And said that he respected him a lot. Friends, Nobusuke Kishi had actually played an immensely important role in the foundation of the Liberal Democratic Party in 1955.

The political party Shinzo Abe belonged to. Since then, this political party has been in power in Japan for most of the time. Except for 2 small periods. Shinzo’s great uncle, Nobusuke’s brother, Eisaku Sato, was also a Japanese Prime Minister. In addition to them, Shinzo’s paternal grandfather, Abe Kan, was an elected member of the House of Representatives. Shinzo’s father, Abe Shintaro, was the Foreign Minister of Japan for a while. As I told you, several members of the family have been in power in politics.

It’s a vast dynasty. But the two people on whom we need to focus the most are the two grandfathers. Because even though they are related, their ideologies were vastly different.

One ideology of a hawk, an aggressive stance, and the other of peace, of the dove. The symbol of peace was Shinzo’s paternal grandfather, Kan Abe. He opposed the militarist government.

He was actively campaigning to prevent Japan’s involvement in World War II. There was a clear reason for that. Because had Japan not participated in the war, then the Japanese bombing of Pearl Harbour would have been avoided. And the American government’s response to it, the bombing of Hiroshima and Nagasaki, could have been prevented.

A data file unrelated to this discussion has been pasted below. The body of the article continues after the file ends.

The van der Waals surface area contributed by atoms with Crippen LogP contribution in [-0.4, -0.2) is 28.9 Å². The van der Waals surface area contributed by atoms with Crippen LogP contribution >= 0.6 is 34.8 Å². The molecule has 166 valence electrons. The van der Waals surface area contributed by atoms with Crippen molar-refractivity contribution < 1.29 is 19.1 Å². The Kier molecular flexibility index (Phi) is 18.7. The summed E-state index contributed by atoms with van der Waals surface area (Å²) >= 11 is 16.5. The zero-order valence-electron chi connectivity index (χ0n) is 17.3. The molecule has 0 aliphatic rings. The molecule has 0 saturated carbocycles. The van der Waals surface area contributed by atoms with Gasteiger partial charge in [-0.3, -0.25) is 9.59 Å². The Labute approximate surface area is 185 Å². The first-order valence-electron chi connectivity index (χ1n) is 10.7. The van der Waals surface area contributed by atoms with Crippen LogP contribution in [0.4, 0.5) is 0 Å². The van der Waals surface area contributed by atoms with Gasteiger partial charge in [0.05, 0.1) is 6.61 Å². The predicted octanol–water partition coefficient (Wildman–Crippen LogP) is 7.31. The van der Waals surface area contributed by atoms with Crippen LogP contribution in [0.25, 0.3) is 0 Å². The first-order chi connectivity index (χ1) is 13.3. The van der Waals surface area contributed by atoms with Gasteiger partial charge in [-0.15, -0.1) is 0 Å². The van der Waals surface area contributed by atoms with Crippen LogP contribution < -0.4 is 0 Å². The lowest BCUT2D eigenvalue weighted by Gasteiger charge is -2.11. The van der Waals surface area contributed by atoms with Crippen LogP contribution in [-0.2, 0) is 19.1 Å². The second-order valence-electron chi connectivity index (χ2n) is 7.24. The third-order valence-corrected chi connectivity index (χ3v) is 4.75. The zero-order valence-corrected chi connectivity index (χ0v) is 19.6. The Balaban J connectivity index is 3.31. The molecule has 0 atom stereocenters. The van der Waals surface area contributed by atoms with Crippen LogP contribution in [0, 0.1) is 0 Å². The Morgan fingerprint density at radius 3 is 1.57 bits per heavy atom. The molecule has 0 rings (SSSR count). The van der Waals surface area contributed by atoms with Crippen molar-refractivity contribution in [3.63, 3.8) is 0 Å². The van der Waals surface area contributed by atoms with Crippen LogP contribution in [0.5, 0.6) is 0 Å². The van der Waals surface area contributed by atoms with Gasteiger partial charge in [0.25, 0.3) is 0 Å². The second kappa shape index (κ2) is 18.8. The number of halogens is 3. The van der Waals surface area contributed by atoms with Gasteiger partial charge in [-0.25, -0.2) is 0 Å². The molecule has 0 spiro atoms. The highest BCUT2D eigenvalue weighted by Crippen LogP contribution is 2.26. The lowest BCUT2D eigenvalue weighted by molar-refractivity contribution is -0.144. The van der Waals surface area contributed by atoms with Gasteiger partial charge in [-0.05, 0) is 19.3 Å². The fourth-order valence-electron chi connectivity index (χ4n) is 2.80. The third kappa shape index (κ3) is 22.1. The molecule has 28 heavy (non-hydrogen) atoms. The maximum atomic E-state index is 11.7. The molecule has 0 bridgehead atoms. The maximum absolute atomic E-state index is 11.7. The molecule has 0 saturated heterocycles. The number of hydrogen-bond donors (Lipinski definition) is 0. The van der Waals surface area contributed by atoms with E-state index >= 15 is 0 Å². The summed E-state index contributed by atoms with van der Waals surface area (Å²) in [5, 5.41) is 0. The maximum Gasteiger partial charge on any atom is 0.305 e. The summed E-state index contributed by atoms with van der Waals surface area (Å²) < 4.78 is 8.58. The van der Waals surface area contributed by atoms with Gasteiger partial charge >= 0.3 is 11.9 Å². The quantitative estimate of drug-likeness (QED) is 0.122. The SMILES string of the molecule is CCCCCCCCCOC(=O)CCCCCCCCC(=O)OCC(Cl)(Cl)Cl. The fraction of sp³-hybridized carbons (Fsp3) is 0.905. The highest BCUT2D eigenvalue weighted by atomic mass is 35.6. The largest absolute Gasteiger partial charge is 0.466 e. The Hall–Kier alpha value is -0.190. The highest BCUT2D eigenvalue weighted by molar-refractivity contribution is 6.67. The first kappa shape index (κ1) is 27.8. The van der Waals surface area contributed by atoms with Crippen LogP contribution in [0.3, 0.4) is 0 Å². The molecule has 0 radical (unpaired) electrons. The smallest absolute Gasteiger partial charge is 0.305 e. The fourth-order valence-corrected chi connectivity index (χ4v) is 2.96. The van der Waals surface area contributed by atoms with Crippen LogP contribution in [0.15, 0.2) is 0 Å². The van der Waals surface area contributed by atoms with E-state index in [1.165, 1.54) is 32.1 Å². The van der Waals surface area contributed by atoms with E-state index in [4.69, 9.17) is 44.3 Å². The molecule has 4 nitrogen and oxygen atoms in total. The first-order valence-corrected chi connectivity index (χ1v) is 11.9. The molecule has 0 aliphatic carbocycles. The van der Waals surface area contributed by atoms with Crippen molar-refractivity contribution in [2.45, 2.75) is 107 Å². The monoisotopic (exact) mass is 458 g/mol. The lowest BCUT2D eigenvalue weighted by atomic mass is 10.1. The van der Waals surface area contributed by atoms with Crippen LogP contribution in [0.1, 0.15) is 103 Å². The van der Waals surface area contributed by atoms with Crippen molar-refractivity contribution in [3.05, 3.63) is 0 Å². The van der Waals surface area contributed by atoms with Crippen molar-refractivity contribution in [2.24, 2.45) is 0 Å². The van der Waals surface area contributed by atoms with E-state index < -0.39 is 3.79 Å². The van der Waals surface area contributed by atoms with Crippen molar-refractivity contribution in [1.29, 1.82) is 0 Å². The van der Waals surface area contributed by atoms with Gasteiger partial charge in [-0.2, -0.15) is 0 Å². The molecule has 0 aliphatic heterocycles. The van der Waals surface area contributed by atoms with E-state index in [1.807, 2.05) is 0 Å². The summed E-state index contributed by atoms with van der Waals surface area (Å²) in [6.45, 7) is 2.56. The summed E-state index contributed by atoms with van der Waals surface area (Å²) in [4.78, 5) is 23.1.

The 2.5 million Japanese who lost their lives in the war, could have been saved. Here, if you’d like to know more about World War II, I’d suggest that you listen to the audiobook on WWII on KUKU FM. It has all the details. In case you don’t know, KUKU FM is a brilliant platform for audio learning, on which you can listen to many such audiobooks.

Normally, it costs ₹399 per year, but if you used the coupon code DHRUV50, you will get 50% off. So the annual cost of KUKU FM for you would be only ₹199. To access their entire library. The link to it is in the description below. You can go check it out.

Let’s get back to the topic. On the other hand, Shinzo’s maternal grandfather, Nobusuke Kishi, was serving under the Japanese Emperor Showa.

He was known for his ruthless rule. Kishi was nicknamed the Monster of the Showa Era. Later, on 7th December 1941, he had signed the Declaration of War and thus announced the war against America.

As we know now, Japan lost in World War II, And the leaders of the US, China, and the UK, met in Germany on 26th July 1945, to discuss the terms of surrender for Japan. On 2nd September, Japan surrendered unconditionally. And the conditions laid across by the other countries, of bringing democratic reforms in the country, were accepted. Japan’s Constitution was rewritten. Article 9 of this Constitution, was very important.

According to it, the Japanese people would aspire for international peace always. They forever renounce war, as a sovereign right of the nation and the threat or use of force as means of settling international disputes.

Going into a war would not be Japan’s way to resolve any issue. So, the land, sea, and air forces, as well as other war potential will never be maintained. So the question arises, Which path did Shinzo Abe take? His paternal grandfather or maternal? The answer to this: his maternal grandfather’s.